Umbra Professor Alessandro Celani has published a new book, A Certain Natural Pain: Hellenistic Sculptures Between Sense and Meaning, (Naturalis Quidam Dolor: Sculture ellenistiche fra senso e significato) focused on the birth and development of various artistic trends in the art of central Italy during the Hellenistic Age (3rd to 1st centuries B.C.E.), including: baroque, classicist, mannerist, etc. Various individual statues, portraits, and sculptural groups from Latium and Rome are described, interpreted, and put in relation with their socio-cultural background. The method, closer to the sociology of art than to pure archaeology, tends to bound the scholarly categories to each other rather than sharpening individual viewpoints and conclusions.
Styles and manners are put in relation to: behaviour (speech, gestures, theatre and oratory, sport), to the consumption of luxury goods (textiles, furniture, decorative arts, jewels, etc.), and to epigraphy and various forms of oral literature (funerary speeches, symposium songs, comedies).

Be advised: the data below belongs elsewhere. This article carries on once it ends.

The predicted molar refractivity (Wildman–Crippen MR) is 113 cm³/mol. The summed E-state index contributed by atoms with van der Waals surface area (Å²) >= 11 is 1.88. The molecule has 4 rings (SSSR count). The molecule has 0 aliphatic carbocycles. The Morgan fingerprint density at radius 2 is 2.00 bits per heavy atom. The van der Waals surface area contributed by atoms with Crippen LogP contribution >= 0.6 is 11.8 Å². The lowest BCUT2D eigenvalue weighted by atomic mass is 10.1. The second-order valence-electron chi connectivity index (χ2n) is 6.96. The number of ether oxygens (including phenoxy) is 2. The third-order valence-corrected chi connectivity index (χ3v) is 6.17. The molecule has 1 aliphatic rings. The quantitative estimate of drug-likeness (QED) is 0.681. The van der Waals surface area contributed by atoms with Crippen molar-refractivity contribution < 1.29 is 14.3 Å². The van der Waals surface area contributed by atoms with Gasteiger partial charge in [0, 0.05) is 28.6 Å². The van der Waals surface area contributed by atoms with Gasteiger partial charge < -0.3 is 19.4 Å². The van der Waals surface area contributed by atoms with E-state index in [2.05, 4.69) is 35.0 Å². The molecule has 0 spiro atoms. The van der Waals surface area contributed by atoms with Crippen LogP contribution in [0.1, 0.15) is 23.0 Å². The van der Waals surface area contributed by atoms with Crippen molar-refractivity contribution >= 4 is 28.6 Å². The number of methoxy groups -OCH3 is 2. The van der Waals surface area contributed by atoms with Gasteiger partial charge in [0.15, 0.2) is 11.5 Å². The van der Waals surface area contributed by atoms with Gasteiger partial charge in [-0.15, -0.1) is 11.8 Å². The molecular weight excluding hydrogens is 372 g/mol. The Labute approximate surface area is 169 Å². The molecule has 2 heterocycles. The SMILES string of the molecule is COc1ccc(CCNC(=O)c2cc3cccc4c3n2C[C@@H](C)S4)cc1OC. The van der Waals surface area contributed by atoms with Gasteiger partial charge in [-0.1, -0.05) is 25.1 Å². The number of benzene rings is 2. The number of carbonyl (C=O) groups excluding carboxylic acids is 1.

The first part of the book is methodological, with in-depth incursions into the theory of art (ancient and modern). The second part is based on three major topics: the male nude (honorary statues from Formia, Minturno, Rome), portraits (from Terracina and Rome), and the drapery on female statues (from Palestrina, Rome, the Greek islands and Asia Minor). A short appendix covers mythological statues and groups (from Sperlonga and Rome).
The last chapter is a long visionary reflection on the relations between statues, architecture and human beings, from Cicero and Lucretius to Hanna Arendt.
The iconographical documentation is almost entirely new (black and white photographs by the author).
Professor Celani is currently teaching HSRS 345: Pagans and Christians: Ancient Mediterranean Religions.